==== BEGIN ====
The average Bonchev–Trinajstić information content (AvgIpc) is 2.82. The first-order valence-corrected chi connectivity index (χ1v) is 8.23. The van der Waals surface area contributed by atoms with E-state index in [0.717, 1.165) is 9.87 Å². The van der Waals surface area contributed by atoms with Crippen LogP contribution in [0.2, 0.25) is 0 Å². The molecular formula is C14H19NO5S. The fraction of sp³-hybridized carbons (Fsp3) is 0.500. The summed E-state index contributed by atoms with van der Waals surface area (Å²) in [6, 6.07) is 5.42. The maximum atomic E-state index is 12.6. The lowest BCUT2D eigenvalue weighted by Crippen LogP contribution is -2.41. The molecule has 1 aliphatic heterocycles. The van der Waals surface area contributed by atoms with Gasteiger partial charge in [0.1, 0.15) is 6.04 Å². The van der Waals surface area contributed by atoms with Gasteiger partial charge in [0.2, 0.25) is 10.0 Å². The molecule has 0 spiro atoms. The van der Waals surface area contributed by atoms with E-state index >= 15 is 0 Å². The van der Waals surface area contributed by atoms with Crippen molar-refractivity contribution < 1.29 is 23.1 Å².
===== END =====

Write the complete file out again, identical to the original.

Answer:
The average Bonchev–Trinajstić information content (AvgIpc) is 2.82. The first-order valence-corrected chi connectivity index (χ1v) is 8.23. The van der Waals surface area contributed by atoms with E-state index in [0.717, 1.165) is 9.87 Å². The van der Waals surface area contributed by atoms with Crippen LogP contribution in [0.2, 0.25) is 0 Å². The molecular formula is C14H19NO5S. The fraction of sp³-hybridized carbons (Fsp3) is 0.500. The summed E-state index contributed by atoms with van der Waals surface area (Å²) in [6, 6.07) is 5.42. The maximum atomic E-state index is 12.6. The lowest BCUT2D eigenvalue weighted by Crippen LogP contribution is -2.41. The molecule has 1 aliphatic heterocycles. The van der Waals surface area contributed by atoms with Gasteiger partial charge in [0.1, 0.15) is 6.04 Å². The van der Waals surface area contributed by atoms with Gasteiger partial charge in [0.2, 0.25) is 10.0 Å². The molecule has 0 spiro atoms. The van der Waals surface area contributed by atoms with E-state index >= 15 is 0 Å². The van der Waals surface area contributed by atoms with Crippen molar-refractivity contribution < 1.29 is 23.1 Å².